Drivers who are pulled over for a DUI in Oakland or the East Bay may be asked to do some roadside tests. Drivers may have no idea how reliable these tests are or if they are even backed up by research. In fact, drivers do not even have to submit to these tests. It is useful for drivers to know about these roadside sobriety tests so they can decide whether or not to do them or not.
The following is information about standardized and non-standardized field sobriety tests in California. If you have any questions about how these tests can be used against you in court, talk to an experienced East Bay DUI defense lawyer about your options.
Field Sobriety Tests in California
A field sobriety test is a roadside test administered by police to try and gauge a driver's impairment. These tests are known as "divided attention" tests, which require the brain to respond to different stimuli at the same time. Processing different information sources simultaneously can be more difficult when a driver is under the influence of alcohol.
Other mental and physical conditions can also make it more difficult to complete these tests, even if the driver is completely sober. For example, attention deficit hyperactivity disorder (ADHD), schizophrenia, stroke, or people who have suffered a traumatic brain injury (TBI) may have trouble with divided attention tests.
There have been a number of roadside sobriety tests used to test drivers, even without much research to back up the reliability of these tests. In the 1970s, some of these tests underwent further review to determine which tests were more reliable, even if never fully reliable. In California, law enforcement officers can take a Standardized Field Sobriety Testing course to be trained in how to administer and evaluate SFSTs.
Standardized Field Sobriety Tests
There are several types of field sobriety tests (FSTs). However, the National Highway Traffic Safety Administration (NHTSA) has only endorsed three tests for use in roadside field sobriety testing. The standardized field sobriety tests include:
The walk-and-turn and one-leg-stand tests are divided attention tests. Nystagmus is an involuntary jerking of the eyes. Law enforcement officers are supposed to give drivers a specific set of instructions and evaluate the driver's performance on clues that may indicate impairment.
What Are Non-Standardized Field Sobriety Tests?
There are a variety of field sobriety tests that are not approved for use by the NHTSA. Some of these tests include:
- Hand Pat Test
- Finger-to-Nose Test
- Balance Test (Romberg)
- ABC Alphabet Test
- Counting Test
- Finger Count Test
Hand Pat Test
The hand-pat test or palm-pat test is a divided attention test. The driver holds out both hands, one palm up and the other palm down on top of the other. The driver is then instructed to pat the bottom hand with the top and rotate only the top hand palm up and palm down, repeatedly patting the bottom hand. The bottom hand does not rotate. The driver is to count out loud for each pat.
The finger-to-nose (FTN) test is one of the most familiar roadside sobriety tests, even though it has not been endorsed for use as a standardized test. With the FTN test, the driver stands with feet together and arms down to the side. With closed eyes and head tilted back, the driver closes their hands, turns the palm forward, and extends the index finger. The driver then touches the tip of the finger to the tip of the nose, on the officer's instruction of "left" for the left hand and "right" for the right hand.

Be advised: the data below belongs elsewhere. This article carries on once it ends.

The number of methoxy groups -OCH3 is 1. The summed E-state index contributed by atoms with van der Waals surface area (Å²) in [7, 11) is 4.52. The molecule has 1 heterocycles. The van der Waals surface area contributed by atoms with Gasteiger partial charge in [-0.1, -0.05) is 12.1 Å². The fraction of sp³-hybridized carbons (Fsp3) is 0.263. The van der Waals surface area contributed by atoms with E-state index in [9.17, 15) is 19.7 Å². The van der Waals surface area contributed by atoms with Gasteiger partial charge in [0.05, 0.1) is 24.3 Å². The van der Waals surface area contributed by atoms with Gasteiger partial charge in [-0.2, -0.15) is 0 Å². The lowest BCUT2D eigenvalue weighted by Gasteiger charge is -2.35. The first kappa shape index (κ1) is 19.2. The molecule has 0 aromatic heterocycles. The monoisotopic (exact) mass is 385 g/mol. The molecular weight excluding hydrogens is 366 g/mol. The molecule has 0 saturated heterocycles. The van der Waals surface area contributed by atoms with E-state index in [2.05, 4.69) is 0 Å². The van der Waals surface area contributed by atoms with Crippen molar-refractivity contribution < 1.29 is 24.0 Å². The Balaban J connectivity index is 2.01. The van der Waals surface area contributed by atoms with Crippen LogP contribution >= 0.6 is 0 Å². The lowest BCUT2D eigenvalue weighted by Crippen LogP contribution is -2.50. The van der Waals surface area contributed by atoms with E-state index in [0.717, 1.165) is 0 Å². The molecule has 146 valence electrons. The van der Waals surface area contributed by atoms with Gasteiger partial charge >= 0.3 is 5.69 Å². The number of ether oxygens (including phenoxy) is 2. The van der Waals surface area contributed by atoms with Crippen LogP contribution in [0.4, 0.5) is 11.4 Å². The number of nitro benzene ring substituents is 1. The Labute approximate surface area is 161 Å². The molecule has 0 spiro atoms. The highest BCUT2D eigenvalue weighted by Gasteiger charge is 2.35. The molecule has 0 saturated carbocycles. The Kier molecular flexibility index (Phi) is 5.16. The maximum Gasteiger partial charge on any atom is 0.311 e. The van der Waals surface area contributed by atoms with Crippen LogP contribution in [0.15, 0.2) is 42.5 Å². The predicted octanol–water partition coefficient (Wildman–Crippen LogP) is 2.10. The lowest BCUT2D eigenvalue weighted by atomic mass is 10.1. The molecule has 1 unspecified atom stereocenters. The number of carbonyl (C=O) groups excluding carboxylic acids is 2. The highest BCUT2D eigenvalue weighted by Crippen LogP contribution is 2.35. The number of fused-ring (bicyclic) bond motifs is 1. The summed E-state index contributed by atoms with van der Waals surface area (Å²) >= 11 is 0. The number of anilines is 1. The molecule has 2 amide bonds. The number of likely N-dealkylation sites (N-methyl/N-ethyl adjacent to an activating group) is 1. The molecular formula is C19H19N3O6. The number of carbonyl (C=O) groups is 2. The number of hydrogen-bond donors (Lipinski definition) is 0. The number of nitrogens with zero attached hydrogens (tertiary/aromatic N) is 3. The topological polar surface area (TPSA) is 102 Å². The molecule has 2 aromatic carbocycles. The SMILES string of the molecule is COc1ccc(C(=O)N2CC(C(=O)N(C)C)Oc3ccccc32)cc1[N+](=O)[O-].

Balance Test (Romberg)
The modified Romberg balance test begins with the driver standing with their feet together, and arms down at the side. The driver tilts their head back slightly and closes their eyes. The driver is asked to stay in that position until 30 seconds have passed. Then, opening their eyes and lowering the head, responding, "stop." The indicators of the balance test during a traffic stop include:
- Estimation of the time estimation of 30 seconds
- Observation of tremors
- Observation of swaying
ABC Alphabet Test
The alphabet test requires a driver to say part of the alphabet in order. These tests do not start with the letter A, as in "A, B, C." Instead, the officer will instruct the driver to recite the alphabet starting with another letter. For example, the officer may say, "recite the alphabet starting with the letter F as in Ferrari and stop with the letter Q as in Question."
The count down test has a driver count down backward from one number for about 15 or more numbers to stop at a designated number. For example, the officer may say, "count out loud backward, starting with the number 69 and ending with the number 51." This is another divided attention test that requires the driver to simultaneously concentrate on counting backward while remembering when to stop.
Finger Count Test
The finger count test asks the driver to touch the tip of the thumb to each finger tip while counting up from one to four, then reversing the direction counting down from 4 to 1. This is a divided attention task where the driver has to concentrate on touching finger tips to the thumb while counting and reversing the process.
DUI Defense in the East Bay
If you are arrested for a DUI in the East Bay, talk to a criminal defense attorney about your rights. East Bay attorney Lynn Gorelick has more than 39 years of DUI defense experience and understands how to approach each case for the greatest chance for success. Representing drivers in Oakland, Alameda County, and Contra Costa County, Lynn Gorelick is familiar with DUI defense strategies for drivers accused of drunk driving.